Bayer Gets Conditional US OK for $66-Billion Acquisition of Monsanto
Bayer has obtained approval from the Antitrust Division of the US Department of Justice (DOJ) for its proposed $66-billion acquisition of Monsanto, an agrochemical and seed company, conditioned upon certain divestments worth up to $9 billion.
This move to acquire Monsanto is Bayer’s first large-scale acquisition since becoming a pure-play life-sciences company with a focus on pharmaceuticals, crop science, and consumer healthcare. The companies first announced the deal in September 2016 and have been working to close the deal with regulatory approvals in various countries. In March 2018, the European Commission conditionally approved Bayer’s proposed acquisition of Monsanto.
As a condition for approving the deal, the DOJ is requiring Bayer divest businesses and assets collectively worth approximately $9 billion for Bayer businesses that compete with Monsanto. These include Bayer’s cotton, canola, soybean, and vegetable seed businesses, as well as Bayer’s Liberty herbicide business, a competitor of Monsanto’s Roundup herbicide. Earlier in May 2018, Bayer agreed to sell additional crop science businesses to BASF for up to EUR 1.7 billion ($2 billion), following a 2017 sale agreement between the companies. According to the DOJ’s conditional approval, the integration of Monsanto into Bayer can take place as soon as the divestments to BASF have been accomplished. This is expected to be in approximately two months.
“The settlement also requires structural divestitures to remedy the competitive harm that would result from the vertical integration of certain significant Bayer seed treatment businesses with Monsanto’s leading seed businesses,” the DOJ said in a May 29, 2018 statement. “Additionally, because Bayer and Monsanto currently compete to develop new products and services, the settlement requires the divestiture of certain intellectual property and research capabilities, including ‘pipeline’ R&D [research and development] projects. Finally, in order to fully prevent competitive harm from the merger, the settlement requires the divestiture of additional complementary assets that are needed to ensure that BASF has the same innovation incentives, capabilities and scale that Bayer would have as an independent competitor including, most notably, Bayer’s nascent ‘digital agriculture’ business.”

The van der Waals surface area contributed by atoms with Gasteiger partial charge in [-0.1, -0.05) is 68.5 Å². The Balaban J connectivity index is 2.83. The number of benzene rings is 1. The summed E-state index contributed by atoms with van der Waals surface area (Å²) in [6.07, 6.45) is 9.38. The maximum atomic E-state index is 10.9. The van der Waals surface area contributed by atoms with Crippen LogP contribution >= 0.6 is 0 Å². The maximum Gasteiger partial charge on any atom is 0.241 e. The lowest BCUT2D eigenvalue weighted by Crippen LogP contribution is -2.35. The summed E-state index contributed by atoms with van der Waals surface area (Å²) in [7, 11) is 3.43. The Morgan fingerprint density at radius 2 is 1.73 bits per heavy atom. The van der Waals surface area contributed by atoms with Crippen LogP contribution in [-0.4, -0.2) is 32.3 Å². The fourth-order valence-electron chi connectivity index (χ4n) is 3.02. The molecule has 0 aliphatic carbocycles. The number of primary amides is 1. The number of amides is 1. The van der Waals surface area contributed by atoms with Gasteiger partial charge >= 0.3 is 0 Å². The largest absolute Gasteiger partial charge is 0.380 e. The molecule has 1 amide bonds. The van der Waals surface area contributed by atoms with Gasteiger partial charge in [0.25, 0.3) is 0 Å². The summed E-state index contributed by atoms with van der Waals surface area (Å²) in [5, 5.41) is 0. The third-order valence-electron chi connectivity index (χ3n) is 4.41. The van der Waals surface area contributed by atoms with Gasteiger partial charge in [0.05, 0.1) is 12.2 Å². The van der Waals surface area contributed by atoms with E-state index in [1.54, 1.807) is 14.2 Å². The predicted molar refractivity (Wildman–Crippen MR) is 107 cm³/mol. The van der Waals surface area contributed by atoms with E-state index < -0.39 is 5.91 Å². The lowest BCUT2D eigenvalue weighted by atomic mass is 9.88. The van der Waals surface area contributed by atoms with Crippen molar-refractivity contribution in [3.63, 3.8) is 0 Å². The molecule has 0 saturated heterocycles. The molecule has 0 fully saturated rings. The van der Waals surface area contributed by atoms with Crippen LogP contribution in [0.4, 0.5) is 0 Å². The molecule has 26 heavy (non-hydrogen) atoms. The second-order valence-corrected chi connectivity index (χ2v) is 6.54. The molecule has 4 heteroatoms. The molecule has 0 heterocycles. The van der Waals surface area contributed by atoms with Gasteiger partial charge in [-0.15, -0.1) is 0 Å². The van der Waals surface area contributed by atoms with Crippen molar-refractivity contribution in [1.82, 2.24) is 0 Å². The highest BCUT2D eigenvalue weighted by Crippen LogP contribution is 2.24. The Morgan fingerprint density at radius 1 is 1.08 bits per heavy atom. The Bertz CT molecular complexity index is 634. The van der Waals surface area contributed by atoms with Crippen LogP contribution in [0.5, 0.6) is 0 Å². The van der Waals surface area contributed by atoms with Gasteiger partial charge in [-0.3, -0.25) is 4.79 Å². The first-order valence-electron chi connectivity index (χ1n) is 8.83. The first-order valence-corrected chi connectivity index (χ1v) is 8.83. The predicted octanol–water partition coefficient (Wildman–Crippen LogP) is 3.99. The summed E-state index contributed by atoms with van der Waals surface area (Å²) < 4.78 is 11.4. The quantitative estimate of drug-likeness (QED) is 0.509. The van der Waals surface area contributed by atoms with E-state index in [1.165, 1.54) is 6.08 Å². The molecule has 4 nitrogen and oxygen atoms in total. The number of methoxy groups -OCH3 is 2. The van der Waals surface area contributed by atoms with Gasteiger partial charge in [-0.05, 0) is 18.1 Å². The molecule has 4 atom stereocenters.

Bayer says it has now obtained almost all clearances, which are conditions for closing the transaction. The company says it expects to receive any outstanding approvals required for completing the transaction shortly. Bayer will become the sole shareholder of Monsanto following the receipt of outstanding approvals.